Sarah Rosemary at Sunny Side Up and I are hosting our own Reverb11, a series of prompts to look back on 2011 and manifest the new year. Please check our Reverb11 pages for details, and join in!
Prompt for December 22: Persevere: How did you persevere in 2011? Did you make the best of an otherwise not so good situation? How did you cope? What did you learn?
Aside from again stating the somewhat maudlin obvious — that my entire 2011 was a not-so-good situation, but I coped and learned a lot — there was one thing in particular that stands out as a lemons-to-lemonades type-thing. (Sorry, that was a LOT of hyphens…)
I taught the dog to ring a bell when he wanted to go out. I did this because nobody likes stepping in a cold puddle of someone else’s urine. (Nobody likes stepping in a warm puddle of someone else’s urine either, but that’s neither here nor there.) (I have an opinion on this because I grew up with a brother and with dogs — boys have bad aim, and dogs get old.)
I don’t want to take all the credit here — because the bell thing was actually Bill’s idea — but I will take credit for seeing it through to full execution. Dog training takes a lot of work. Lots of getting on hands and knees and ringing that stupid bell with your own nose to try to “teach” the dog that he needed to ring the bell before going out, or to signal that he wanted to go out.
You’d think he was getting it, then he’d go in and pee on the Wee Wee Pad.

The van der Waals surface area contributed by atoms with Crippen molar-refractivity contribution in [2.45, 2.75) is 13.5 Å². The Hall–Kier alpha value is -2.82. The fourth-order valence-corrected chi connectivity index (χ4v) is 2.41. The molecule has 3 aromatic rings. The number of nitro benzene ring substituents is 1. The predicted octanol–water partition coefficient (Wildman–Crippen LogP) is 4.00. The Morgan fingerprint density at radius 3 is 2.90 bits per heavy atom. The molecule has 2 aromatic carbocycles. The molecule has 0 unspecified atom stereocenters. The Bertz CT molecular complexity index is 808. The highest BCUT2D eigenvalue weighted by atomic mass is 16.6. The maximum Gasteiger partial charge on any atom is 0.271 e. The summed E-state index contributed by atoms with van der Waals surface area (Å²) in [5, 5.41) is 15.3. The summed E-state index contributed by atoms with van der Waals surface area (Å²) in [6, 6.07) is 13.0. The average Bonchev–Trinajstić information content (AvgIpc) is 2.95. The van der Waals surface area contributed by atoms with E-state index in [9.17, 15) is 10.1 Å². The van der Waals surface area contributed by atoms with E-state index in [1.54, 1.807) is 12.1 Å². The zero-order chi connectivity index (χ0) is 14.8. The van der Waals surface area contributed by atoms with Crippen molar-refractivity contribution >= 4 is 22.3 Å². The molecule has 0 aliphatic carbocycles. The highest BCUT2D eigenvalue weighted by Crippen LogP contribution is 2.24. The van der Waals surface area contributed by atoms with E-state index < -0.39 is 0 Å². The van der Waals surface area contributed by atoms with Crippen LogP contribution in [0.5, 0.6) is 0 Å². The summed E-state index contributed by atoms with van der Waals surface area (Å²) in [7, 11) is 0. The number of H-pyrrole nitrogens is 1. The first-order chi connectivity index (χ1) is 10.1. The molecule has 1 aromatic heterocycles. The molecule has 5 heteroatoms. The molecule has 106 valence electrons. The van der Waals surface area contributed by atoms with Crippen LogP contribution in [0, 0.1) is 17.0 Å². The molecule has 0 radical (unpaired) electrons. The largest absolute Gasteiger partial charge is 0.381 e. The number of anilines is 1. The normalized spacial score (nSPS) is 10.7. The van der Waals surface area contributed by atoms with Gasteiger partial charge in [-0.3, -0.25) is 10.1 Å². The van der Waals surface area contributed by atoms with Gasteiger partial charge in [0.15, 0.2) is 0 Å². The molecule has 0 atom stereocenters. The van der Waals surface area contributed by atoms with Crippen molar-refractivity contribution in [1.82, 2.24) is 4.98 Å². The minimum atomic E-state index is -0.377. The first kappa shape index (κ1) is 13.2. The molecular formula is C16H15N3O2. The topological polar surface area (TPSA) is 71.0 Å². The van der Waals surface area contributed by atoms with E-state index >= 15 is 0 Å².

House-training a dog in New York City is not an easy thing. I have a lousy track record with it — my ex-husband’s dogs (who I raised from puppies and are now nearly-six and nearly-seven) are still not fully house-trained. He and I used to fight about it constantly, and spent an amount of money that probably could’ve put one of the dogs through the lower school at Dalton on cleaning and replacing rugs.
Roo was always very well paper-trained, but wasn’t getting the bell thing. I was obsessed with it – particularly after the Bill thing exploded, because I wasn’t paying as much attention to Roo as I could’ve, or should’ve been. But my arm was in a sling, and I was hurting all over, and keeping up with ringing a bell with my nose and fighting with a willful little bundle of dog over how he signaled how he wanted to go out seemed pretty unpalatable.
We’d kept at it for so long — basically for Roo’s entire life and he was now approaching a year old — when was this nonsense going to pay off??
A few weeks after Bill left, Roo rang the bell to signal he wanted to go out. And he rang it again, and again, and now he rings it every time (in fact, he just rang it, and I am still writing. This will obviously end well). We had persevered; we had triumphed. (Though Strand will sometimes say: Who trained whom? with regard to my response — and her response, when she’s stayed with him — to the weird, existential, Pavlovian cycle of ring-and-response-neverendless-mindless-walking that results from the bell ringing)
Yes, he still occasionally has accidents in the house (he’s young; I sometimes ignore his bell ringing; I think there are few apartment dogs who don’t have accidents). But the bell is a magical thing.
Dog training, like all things worth having in a relationship, took time, effort, and an extraordinary willingness to look silly. Maybe it’s not just the bell I stuck with. Maybe it has also been sticking with looking silly.